In 2012, Birmingham City Council secured £30million in extra funding from the Government after successfully bidding for a slice of the £250million Weekly Collection Support Scheme (WCSS) fund, set up to protect weekly rubbish collections for at least five years.
Birmingham’s bid – said by the Department for Communities and Local Government to excel in all respects – was based on the introduction of wheelie bins as a way of modernising an outdated, inefficient, ineffective and unaffordable service.
Here are ten points about refuse collection and why wheelie bins – and the wider modernisation of the refuse collection service being funded through the project – are needed:
1. If we had adopted a “do nothing” approach, extra rubbish generated by the city’s growing population would have created pressures on the service – leading to a funding gap of £8million per year for the service by the end of this decade.
2. Streets are cleaner when wheeile bins are used. Under a sack-based system, bags tend to split open before collection due to vermin, seagulls etc. When wheelies were piloted in Brandwood and Harborne, street cleanliness improved by 54 and 50 per cent respectively.
3. Our old system of unlimited sacks and recycling boxes was not environmentally-friendly. It encouraged people to throw out as much rubbish as they liked. As a result, the city’s 2012 recycling rate (32 per cent) placed it in the bottom quarter of the UK councils’ league table.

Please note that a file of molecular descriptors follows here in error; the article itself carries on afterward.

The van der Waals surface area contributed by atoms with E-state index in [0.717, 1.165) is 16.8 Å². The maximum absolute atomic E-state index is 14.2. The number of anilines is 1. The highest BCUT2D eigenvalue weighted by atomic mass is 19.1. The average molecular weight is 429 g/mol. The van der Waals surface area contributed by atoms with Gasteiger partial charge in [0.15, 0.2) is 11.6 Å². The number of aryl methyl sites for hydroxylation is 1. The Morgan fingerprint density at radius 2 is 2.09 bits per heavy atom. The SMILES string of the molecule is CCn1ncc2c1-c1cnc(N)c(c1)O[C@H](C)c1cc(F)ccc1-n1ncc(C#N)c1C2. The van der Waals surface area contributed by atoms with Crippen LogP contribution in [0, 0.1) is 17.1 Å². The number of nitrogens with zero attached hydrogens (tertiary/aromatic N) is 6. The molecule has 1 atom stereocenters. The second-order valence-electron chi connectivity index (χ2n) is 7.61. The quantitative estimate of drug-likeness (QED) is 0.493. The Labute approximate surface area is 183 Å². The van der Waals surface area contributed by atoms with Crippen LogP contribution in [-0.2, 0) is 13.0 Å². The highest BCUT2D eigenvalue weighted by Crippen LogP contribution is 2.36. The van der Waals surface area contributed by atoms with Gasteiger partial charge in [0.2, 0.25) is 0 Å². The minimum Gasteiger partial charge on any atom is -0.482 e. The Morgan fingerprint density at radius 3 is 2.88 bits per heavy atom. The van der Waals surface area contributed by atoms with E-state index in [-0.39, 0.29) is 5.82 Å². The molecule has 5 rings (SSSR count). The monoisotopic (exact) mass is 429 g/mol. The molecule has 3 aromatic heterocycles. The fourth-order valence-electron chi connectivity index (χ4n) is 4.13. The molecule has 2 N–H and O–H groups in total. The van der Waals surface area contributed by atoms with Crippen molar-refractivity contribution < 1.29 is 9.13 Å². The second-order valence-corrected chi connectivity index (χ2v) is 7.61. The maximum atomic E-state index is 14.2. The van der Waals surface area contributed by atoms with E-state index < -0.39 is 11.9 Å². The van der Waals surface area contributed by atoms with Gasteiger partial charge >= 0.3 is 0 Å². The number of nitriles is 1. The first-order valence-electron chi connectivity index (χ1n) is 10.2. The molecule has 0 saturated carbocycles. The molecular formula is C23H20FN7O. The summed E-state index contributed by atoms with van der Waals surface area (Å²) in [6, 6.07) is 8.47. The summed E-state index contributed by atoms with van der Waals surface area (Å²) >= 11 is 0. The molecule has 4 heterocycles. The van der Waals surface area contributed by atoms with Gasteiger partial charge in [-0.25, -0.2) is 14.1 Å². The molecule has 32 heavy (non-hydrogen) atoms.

4. A residents survey before the Birmingham scheme began revealed 91 per cent felt more should be done to increase recycling/reduce rubbish.
5. The top 100 councils for recycling all use wheelie bins – the more that is recycled, the less cost there is in landfill and incineration fees, saving money for other vital services.
6. The recycling bins being used in Birmingham have more than double the capacity offered to households by the old two box system (240 litres vs 110 litres).
7. Once fully rolled out, Birmingham’s recycling wheelie bins will offer an annual capacity of 1.8billion litres – equivalent to enough to fill the city’s Bartley Reservoir in just 16 months.
8. Birmingham’s old methods of refuse collection are not citizen-focused. The fresh investment is enabling the introduction of IT, which means we will be able to deal with household more effectively, with real-time updates on queries soon to become a reality.
9. The council’s fleet of refuse collection vehicles was old and unreliable. Prior to the WCSS funding, the oldest vehicle was a W-Reg (year 2000). We also had a number from 2001 – yet the normal life expectancy for such vehicles is just seven years.
10. We’ve been able to support British businesses in the supply chain – 98.4 per cent of our wheelie bins have been manufactured in the UK, with 86 per cent of spend on new refuse collection vehicles going to firms with a presence in the West Midlands.